THE number of young offenders locked up in Scotland has more than halved since the SNP came to power.

In a dramatic consequence of falling youth crime, new figures show there are around 400 men and women aged 21 or under in the country's prison system.

That compares with a daily average of nearly 1000 youngsters on remand or on sentence in 2006-2007, the last full year of the old Labour-Liberal Democrat coalition at Holyrood.

Numbers have fallen so far that one of the main halls at the country's main facility for young offenders, Polmont, is now nearly empty.

Delighted prison leaders say the means they can now do more meaningful work to rehabilitate those inside

Scottish Prison Service spokesman Tom Fox said: "We are really pleased to see his dramatic reduction in the number of young people in our care. We hope numbers will reduce still further.

"This means that we have more time to do what we want to do, to provide those young people we do have with an opportunity to change."

There are currently 272 boys and men aged 16-21 serving sentences, many of them in Polmont Young Offenders Institution.

Another 112 are on remand, also mostly in Polmont. There are just 17 young women sentenced or on remand, most believed to be at Cornton Vale in Stirling.

Polmont until relatively recently operated close to its official capacity of 784.

Back in 2007, an official watchdog found that the facility was "dangerously overcrowded". The then HM Inspector of Prisons, Andrew McLellan, questioned whether all young offenders could continue to be kept there.

The Prison Reform Trust said Polmont was being used as a "dumping ground" for young people failed by the system.

The demographics of Scotland's jails are currently undergoing historic changes. The rise of historic sex cases means more and more elderly men are being jailed, with all the care problems that brings.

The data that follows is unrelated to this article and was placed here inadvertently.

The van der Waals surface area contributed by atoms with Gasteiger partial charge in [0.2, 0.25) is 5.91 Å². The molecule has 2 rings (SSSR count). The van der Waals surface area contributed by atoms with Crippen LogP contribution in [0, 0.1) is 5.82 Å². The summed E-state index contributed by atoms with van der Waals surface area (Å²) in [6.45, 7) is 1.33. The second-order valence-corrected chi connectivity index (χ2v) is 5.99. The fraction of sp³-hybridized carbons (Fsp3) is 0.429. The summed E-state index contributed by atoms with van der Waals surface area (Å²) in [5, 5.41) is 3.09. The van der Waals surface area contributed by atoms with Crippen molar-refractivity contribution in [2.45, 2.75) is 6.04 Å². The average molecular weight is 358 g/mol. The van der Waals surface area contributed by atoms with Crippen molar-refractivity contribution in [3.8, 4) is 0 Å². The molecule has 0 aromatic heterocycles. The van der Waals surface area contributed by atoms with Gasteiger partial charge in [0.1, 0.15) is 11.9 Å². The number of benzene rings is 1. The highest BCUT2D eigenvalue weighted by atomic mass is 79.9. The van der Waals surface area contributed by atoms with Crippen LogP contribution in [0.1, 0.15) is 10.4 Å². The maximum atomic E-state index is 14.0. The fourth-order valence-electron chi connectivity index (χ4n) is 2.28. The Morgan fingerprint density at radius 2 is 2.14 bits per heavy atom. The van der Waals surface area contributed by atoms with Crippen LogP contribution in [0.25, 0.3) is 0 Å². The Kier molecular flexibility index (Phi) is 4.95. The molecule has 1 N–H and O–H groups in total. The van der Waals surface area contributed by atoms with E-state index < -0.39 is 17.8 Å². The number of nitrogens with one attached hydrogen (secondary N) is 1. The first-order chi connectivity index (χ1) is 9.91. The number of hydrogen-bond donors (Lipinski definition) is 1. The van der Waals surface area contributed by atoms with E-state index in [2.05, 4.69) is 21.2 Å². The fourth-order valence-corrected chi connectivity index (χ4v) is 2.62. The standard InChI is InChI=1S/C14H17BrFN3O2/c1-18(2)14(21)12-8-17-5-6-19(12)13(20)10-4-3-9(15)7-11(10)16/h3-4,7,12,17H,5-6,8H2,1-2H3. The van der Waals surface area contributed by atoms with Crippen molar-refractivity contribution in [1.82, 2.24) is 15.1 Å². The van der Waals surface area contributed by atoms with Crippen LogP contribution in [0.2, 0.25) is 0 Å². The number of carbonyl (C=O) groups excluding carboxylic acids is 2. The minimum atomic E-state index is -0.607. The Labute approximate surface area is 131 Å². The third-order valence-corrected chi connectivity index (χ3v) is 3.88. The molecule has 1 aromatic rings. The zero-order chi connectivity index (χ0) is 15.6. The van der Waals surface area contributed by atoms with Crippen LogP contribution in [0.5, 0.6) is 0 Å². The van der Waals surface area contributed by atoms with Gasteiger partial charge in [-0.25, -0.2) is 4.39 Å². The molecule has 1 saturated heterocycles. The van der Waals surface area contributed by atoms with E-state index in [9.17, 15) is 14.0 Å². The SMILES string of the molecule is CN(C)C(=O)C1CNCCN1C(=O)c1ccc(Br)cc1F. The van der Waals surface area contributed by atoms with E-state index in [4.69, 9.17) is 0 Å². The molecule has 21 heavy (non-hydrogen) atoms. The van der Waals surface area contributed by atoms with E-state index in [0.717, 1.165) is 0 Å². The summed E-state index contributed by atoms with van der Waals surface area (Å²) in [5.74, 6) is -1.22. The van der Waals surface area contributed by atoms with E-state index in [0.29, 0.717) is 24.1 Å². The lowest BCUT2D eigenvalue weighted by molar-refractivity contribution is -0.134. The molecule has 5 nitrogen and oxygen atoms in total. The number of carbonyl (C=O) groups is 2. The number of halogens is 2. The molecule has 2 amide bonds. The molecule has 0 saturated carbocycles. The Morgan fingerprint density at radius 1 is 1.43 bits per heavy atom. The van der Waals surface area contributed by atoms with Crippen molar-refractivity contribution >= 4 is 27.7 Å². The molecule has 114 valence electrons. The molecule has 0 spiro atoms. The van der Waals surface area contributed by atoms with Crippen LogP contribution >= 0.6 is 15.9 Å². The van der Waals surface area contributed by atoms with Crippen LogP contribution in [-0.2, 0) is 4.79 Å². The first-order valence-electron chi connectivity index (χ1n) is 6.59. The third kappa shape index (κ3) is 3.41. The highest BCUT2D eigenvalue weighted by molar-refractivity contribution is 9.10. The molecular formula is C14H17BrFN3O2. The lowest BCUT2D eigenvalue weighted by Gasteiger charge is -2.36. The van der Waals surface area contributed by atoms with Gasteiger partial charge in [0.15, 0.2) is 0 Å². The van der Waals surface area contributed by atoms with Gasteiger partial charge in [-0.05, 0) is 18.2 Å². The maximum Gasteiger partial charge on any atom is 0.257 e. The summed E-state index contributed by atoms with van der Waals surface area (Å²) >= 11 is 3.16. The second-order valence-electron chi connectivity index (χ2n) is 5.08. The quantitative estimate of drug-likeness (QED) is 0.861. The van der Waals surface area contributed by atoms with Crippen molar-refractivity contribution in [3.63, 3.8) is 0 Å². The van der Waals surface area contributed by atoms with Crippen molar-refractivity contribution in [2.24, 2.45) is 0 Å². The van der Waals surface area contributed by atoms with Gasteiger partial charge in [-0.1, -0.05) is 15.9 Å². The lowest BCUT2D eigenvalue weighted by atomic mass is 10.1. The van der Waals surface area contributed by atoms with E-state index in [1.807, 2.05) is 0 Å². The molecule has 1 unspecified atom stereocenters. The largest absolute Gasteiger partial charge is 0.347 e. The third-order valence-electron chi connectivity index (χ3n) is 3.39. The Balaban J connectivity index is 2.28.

Overall crime is falling - but reports of sex offences continue to rise. The Herald understands there are now some 900 men in jail for sex offences.  Such prisoners are now understood to take up an entire wing of Barlinnie.

As recently as 2012, the Scottish Prison Service was predicting that the country's jails would have more than 9000 inmates this year.  The most recently figures, correct for April 24, show there are 7534. That compares with a maximum population of 8461 recorded in 2011-12.

Veteran police officer and anti-violence campaigner John Carnochan welcomed the decline in numbers at Polmont.

He said: "This is wonderful news. It shows that the drop in crime is not just reflected in recorded figures or in the number of young people being treated for violent injuries in our hospitals. It shows we are all on the right trajectory; police. young people, sociall workers and the judges who are sending fewer people to jail.

"It also means Polmont  can now start to focus on rehabilitating the young people they do have.

"The prison service has all the skills needed to rehabilitate but wasn't able to do what it wanted when we were warehousing young people in jail.

"But we must keep our eye on the ball. The job is not done."

A study last year revealed that the peak age of offending had risen to 23, from 18 in the 1980s. The number of convictions for young men has fallen 70 per cent in a generation.